Claude September 7, 2017 at 6:33 pm

Unfortunately this isn’t the case if you go over his career – many times he’s won on climbs with steepest sections of 15% –

Including –
Peña Cabarga x2 (Vuelta ’11 & ’16)
Planche des Belles Filles
Alto de Allanadas
Prati di Tivo (okay 14% at the base but you get the idea)

I have no idea if he’s losing top end climbing speed on these gradients to be honest, but his history doesn’t prove out what you say above.

nortonpdj September 7, 2017 at 7:24 am

Froome’s lead over Nibali is the total of his time gains in the TTT and ITT.

E_Pi September 7, 2017 at 9:31 am

Nibali’s current deficit to Froome is exactly the amount of time he’s lost after 17 days of racing.

David September 7, 2017 at 1:22 pm

Arguably, it’s not. Depends on how you define ‘time lost’. You could say it’s the amount of time lost, minus the amount of time gained.

I see your snark and raise it some pedantry.

LCD September 7, 2017 at 1:46 pm

However time lost is defined, Nibali is still 1′ 16″ down on Froome. And as they started the race with the same time, Nibali has spent 17 days of racing losing time to Froome.

Claude September 7, 2017 at 6:26 pm

Either way today’s stage was another 20secs so puts this argument to bed!

Mattgc September 7, 2017 at 7:26 am

I would pick Alaphilippe, but he spent most of yesterday in the break. Orica are likely to go all out again, so maybe Jack Haig, he looks to have some good form

Zed September 7, 2017 at 7:52 am

Second time, long time. An amazing stage and a standing ovation for inrng for all that (it) does.

After the Mandlebrot reference to irrationality, I may have missed it and all of it is cycling chaos. I always thought it should be Zen and the Art of Bicycle Maintenance. Who knew?

Go Berto. Im sure you learned how to suffer next to Lance.

ZigaK September 7, 2017 at 7:56 am
Mattgc September 7, 2017 at 8:46 am

Ha! Well done

Dan September 7, 2017 at 1:09 pm


Anonymous September 7, 2017 at 1:27 pm


Justin September 7, 2017 at 6:34 pm

Good joke. Time to end it now maybe? We know he likes Froome. We know Gabs like Nibali. People are allowed favourites, they’re both great contributors here.

RonDe September 7, 2017 at 6:45 pm

I salute you!

Frank Delatorre September 7, 2017 at 8:19 am

Oh I see Inrng, you used “fractals” in today’s conversation 😉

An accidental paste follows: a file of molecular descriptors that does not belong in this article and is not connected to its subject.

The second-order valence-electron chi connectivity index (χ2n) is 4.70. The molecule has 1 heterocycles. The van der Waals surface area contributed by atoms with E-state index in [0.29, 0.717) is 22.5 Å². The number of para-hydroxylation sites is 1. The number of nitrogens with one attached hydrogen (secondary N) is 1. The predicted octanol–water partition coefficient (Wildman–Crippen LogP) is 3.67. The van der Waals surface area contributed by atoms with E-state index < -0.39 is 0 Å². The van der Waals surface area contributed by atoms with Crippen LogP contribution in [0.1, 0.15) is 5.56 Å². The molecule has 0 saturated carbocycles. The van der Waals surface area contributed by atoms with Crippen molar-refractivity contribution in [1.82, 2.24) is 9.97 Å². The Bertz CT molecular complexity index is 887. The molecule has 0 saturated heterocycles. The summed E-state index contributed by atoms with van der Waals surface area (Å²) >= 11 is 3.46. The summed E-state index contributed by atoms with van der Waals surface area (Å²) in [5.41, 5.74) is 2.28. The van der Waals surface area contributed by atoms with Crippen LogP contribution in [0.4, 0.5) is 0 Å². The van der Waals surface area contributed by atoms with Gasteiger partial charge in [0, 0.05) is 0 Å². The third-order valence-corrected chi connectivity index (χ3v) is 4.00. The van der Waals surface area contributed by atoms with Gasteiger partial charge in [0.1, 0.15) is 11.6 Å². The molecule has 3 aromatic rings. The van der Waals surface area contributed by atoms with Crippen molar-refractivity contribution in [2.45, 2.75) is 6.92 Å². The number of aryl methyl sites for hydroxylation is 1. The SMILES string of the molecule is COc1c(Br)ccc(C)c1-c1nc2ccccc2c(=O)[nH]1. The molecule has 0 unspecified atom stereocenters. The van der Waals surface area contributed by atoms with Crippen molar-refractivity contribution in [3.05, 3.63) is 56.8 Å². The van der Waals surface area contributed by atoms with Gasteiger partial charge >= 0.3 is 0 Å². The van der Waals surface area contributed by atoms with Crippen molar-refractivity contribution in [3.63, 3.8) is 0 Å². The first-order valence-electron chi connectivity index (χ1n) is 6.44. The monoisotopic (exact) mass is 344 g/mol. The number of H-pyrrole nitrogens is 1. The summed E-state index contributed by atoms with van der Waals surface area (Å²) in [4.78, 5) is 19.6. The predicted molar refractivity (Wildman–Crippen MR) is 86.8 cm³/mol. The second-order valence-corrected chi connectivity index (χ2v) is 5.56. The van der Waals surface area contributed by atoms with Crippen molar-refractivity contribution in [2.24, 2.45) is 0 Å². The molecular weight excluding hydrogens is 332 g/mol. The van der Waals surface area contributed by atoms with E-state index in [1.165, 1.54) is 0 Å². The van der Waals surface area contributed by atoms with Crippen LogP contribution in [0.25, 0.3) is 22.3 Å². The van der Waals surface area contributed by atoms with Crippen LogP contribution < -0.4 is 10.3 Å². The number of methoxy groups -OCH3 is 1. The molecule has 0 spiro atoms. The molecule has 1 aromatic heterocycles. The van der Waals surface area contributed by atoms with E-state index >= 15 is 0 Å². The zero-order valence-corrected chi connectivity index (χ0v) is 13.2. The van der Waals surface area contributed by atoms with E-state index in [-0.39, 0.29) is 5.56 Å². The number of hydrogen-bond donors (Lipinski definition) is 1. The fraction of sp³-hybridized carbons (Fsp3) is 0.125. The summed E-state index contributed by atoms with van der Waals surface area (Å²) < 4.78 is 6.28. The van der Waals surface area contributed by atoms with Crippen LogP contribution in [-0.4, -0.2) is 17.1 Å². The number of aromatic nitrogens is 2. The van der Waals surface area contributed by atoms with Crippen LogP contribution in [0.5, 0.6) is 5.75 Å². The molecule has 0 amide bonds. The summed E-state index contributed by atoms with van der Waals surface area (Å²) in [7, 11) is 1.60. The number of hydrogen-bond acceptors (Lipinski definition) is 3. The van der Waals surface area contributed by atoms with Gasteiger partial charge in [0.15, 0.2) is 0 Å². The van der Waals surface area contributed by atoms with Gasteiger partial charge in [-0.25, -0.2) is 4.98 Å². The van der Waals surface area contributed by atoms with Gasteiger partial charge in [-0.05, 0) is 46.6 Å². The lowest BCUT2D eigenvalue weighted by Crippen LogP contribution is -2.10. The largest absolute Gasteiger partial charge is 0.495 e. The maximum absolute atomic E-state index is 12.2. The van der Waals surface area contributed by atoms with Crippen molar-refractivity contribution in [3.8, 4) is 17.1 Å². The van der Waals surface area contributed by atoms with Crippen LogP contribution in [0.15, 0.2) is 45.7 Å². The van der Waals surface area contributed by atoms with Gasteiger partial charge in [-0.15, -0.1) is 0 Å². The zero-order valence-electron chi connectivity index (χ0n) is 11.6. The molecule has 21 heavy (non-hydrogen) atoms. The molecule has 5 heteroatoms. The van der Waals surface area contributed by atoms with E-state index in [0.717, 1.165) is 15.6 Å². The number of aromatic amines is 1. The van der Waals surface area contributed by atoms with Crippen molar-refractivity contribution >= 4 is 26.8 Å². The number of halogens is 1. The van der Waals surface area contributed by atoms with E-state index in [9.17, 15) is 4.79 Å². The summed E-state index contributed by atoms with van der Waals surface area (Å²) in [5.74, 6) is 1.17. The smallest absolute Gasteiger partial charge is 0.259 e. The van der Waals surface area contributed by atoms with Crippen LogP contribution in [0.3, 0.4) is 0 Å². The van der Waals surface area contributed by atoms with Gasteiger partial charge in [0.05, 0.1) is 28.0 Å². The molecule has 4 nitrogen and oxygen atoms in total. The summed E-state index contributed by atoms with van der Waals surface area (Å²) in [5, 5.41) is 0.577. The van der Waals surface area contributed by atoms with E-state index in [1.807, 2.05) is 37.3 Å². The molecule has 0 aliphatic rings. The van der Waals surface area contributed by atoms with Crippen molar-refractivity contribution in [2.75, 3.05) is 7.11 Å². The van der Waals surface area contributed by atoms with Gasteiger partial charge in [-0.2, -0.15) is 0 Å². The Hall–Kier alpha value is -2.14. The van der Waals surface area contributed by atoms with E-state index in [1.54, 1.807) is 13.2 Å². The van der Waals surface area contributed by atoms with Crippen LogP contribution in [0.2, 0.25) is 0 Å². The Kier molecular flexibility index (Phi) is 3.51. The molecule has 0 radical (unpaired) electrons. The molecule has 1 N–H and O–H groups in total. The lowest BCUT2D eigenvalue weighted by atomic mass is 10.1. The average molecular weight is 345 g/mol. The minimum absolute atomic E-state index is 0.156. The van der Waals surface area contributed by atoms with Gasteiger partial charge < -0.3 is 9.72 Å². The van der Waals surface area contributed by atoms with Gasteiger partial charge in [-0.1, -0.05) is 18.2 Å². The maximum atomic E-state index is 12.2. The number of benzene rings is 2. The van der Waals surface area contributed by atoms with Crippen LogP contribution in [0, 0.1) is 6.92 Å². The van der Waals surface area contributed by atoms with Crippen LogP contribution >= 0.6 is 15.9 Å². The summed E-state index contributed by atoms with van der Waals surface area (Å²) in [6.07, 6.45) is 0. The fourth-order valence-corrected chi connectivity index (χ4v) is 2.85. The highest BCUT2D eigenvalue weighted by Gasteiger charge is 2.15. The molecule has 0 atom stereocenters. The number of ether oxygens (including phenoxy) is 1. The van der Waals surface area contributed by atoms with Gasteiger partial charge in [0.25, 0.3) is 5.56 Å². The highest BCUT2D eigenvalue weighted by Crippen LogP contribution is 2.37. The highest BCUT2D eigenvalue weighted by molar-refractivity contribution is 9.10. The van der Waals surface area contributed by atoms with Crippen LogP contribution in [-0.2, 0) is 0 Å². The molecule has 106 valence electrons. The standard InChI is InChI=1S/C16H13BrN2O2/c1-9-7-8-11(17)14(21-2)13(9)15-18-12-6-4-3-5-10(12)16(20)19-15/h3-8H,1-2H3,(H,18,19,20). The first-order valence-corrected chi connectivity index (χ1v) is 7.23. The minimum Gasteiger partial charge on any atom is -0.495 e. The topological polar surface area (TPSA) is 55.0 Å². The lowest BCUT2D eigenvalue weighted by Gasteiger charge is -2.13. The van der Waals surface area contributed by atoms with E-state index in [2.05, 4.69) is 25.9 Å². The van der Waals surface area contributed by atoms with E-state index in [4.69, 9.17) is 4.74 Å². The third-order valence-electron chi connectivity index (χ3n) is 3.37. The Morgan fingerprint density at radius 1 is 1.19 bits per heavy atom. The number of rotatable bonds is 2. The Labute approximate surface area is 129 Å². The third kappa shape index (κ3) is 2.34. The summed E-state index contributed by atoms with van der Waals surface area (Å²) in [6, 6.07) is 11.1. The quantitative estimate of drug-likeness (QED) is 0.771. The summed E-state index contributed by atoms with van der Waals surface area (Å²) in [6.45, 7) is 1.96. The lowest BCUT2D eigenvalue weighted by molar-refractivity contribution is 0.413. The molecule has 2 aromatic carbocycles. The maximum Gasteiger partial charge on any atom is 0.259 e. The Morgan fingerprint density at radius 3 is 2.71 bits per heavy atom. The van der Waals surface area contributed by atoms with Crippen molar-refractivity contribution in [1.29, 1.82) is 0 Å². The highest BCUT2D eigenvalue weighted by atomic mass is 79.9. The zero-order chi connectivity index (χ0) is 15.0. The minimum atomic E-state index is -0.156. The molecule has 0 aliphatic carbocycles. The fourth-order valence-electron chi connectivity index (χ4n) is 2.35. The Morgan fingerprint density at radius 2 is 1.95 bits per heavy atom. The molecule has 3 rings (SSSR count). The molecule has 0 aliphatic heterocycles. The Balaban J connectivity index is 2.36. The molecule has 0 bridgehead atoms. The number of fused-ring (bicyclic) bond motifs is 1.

Anonymouse September 7, 2017 at 8:38 am

Tricky stage to predict today!

In all likeliness, a break should battle for the victory, but the likes of Astana and Bahrein should keep the pressure on today and tomorrow to not let Froome have an easy ride before Saturday’s monster stage. On top of that, the unpredictability of Contador will keep everyone on edge. Even if a large bunch stays together, the GC guys will battle it out for seconds on that final 2 km of climbing.

I was cursing Alaphilippe yesterday for attacking on a stage that was too tough for him. Today would have been his for the taking! He did seem very fresh still, so maybe he’ll recover enough compared to all the other pairs of tired legs, but his chances reduced significantly.

My outside punt for the day is Van Garderen. If he makes the breakaway, he’ll find a final that suits him very well. Roche might have the same idea, and they would make a great pair to hunt the stage victory.

StevhanTI September 7, 2017 at 10:54 am

You have been listening to last night’s cycling podcast by any chance?

Anonymouse September 7, 2017 at 12:05 pm

Nope, I vehemently hate podcasts in general 🙂

Anonymous September 7, 2017 at 1:38 pm

Alaphilippe seems to do this often – his team should tell him to focus his attacks more on stages where he is likely to win, if he can’t work this out for himself.

DAVE September 7, 2017 at 6:25 pm

He’s coming back from injury? Give him a break…

Anonymous September 8, 2017 at 12:11 pm

How is that relevant to tactical decisions?

Justin Hutchinson September 7, 2017 at 8:39 am

Steep and irregular, heavy road surface, wet and colder, all things Froome is not best suited too. Was I surprised he lost a bit of time, no. Do I think this spells the start of a fall, no I don’t.

Frank Carbo September 7, 2017 at 8:48 am

He looked bad, though. He could hardly hold the wheels of his bodyguards and was clearly provoking about the lack of power, given the gel pack. The facial expression at the photographs at the end, too, was fear and exhaustion.

Digahole September 7, 2017 at 8:41 am